Arctic Ozone Loss in March 2020 and its Seasonal Prediction in CFSv2: A Comparative Study With the 1997 and 2011 Cases

Jian Rao*, Chaim I. Garfinkel

*Corresponding author for this work

Research output: Contribution to journalArticlepeer-review

39 Scopus citations


Using reanalysis data, observations, and seasonal forecasts, the March Arctic ozone loss events in 1997, 2011, and 2020 and their predictability are compared. All of the three ozone loss events were accompanied by an extremely strong and cold polar vortex, with the shape and centroid of the ozone loss controlled by the polar vortex. The high autocorrelation of the March Arctic ozone at a lead/lag time of 1–2 months from observations might suggest that a reasonable prediction can be obtained if one initializes 1–2 months in advance. Based on the chemical scheme assessment in CFSv2 and several empirical models using the forecasted metric(s) of the stratospheric polar vortex as predictor(s), the predictability of the 2011 ozone loss event is shown to be longer (1–2 months) than the other two (~1 month), possibly due to a moderate La Niña and quasi-biennial oscillation westerly winds favorable for the formation of a strong polar vortex. However, the overall predictive skills of ozone from empirical models (using a forecasted substitute index to forecast the Arctic ozone) during 1982–2020 are lower than the chemical module assessment in the forecast system, though empirical models have some skill. Contrary to the ozone predictions, the lower tropospheric temperature pattern in March 2011 is less reasonable than in 1997 and 2020. Similar conclusions are also true in other years (2005 versus 2016). Those findings might indicate a weak relationship between the Arctic ozone and the surface climate in the Northern Hemisphere.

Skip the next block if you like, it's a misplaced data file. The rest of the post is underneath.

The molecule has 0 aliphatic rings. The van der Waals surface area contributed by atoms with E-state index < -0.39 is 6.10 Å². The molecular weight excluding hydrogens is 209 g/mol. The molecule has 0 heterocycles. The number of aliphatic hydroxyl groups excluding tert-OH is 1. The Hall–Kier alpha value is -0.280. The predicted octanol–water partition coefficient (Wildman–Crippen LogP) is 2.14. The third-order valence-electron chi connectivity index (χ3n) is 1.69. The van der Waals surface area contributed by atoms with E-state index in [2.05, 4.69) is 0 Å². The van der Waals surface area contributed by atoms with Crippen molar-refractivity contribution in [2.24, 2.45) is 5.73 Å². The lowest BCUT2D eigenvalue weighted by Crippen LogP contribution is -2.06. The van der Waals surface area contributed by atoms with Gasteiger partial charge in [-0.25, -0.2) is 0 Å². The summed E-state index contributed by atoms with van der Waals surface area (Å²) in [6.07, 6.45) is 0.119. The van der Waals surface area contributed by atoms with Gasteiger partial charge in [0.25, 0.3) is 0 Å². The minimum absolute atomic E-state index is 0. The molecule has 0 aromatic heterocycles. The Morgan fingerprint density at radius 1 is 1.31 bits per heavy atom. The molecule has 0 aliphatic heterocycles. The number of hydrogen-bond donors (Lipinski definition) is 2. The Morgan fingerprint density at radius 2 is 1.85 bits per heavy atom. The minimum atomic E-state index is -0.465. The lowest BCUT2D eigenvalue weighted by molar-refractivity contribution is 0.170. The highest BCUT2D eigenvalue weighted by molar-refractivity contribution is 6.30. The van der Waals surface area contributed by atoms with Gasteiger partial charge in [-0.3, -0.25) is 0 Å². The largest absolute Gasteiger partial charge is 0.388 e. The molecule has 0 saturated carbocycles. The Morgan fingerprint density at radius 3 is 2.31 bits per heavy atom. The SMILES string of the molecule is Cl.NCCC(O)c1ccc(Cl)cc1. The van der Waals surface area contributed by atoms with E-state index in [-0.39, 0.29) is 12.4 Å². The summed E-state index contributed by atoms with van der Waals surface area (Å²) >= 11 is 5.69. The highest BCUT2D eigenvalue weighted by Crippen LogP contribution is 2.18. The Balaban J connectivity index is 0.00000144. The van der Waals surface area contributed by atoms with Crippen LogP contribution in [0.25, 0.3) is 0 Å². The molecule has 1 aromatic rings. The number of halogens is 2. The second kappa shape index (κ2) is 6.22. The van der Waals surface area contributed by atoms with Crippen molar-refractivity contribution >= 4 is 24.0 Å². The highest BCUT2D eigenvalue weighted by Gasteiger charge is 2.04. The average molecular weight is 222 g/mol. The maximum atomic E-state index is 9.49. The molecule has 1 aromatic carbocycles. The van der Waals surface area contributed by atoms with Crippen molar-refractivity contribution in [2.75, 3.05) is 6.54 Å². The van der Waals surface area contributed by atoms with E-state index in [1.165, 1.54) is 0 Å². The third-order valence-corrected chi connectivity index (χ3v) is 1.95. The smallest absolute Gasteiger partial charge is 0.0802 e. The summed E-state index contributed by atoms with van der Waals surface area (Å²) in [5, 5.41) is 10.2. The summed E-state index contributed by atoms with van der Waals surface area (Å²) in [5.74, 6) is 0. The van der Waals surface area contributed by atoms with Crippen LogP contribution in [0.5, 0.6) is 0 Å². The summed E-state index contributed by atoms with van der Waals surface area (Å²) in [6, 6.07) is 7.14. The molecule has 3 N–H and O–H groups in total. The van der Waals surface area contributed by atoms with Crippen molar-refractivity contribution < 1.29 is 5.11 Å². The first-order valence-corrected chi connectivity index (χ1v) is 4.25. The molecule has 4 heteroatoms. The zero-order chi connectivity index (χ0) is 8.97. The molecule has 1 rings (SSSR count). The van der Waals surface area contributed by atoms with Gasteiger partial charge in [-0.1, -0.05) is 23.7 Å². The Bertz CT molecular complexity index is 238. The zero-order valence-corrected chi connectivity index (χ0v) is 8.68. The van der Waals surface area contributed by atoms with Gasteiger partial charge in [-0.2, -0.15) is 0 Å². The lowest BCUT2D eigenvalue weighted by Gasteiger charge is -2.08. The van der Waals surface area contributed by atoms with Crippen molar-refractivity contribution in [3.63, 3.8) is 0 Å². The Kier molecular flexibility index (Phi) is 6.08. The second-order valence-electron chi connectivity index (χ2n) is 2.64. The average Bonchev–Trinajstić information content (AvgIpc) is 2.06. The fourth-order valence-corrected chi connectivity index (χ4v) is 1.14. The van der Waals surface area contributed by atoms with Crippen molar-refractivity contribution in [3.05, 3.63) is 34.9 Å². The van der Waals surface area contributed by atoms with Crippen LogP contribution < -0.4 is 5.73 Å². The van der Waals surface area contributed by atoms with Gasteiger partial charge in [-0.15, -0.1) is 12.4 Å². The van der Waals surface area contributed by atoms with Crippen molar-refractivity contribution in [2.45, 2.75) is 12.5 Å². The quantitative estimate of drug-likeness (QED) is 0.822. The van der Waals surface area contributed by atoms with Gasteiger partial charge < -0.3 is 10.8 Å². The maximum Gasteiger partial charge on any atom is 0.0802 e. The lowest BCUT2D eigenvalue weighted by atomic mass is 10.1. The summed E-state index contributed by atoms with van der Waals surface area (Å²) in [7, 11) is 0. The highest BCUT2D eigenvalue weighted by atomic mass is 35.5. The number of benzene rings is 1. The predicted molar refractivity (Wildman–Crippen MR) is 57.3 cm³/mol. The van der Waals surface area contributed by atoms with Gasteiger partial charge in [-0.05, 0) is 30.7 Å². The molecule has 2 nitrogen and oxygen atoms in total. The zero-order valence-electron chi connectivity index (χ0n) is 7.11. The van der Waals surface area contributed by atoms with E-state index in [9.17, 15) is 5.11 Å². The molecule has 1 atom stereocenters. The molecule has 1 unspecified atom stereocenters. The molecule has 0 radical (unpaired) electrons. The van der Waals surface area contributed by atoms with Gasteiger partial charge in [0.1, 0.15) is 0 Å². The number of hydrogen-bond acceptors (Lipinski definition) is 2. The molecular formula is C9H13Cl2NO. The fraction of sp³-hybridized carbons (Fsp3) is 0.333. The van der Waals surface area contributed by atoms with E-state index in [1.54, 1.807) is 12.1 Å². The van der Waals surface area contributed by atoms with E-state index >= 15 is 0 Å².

Original languageAmerican English
Article numbere2020JD033524
JournalJournal of Geophysical Research: Atmospheres
Issue number21
StatePublished - 16 Nov 2020

Bibliographical note

Publisher Copyright:
©2020. American Geophysical Union. All Rights Reserved.


  • Arctic ozone loss
  • predictability
  • stratospheric polar vortex


Dive into the research topics of 'Arctic Ozone Loss in March 2020 and its Seasonal Prediction in CFSv2: A Comparative Study With the 1997 and 2011 Cases'. Together they form a unique fingerprint.

Cite this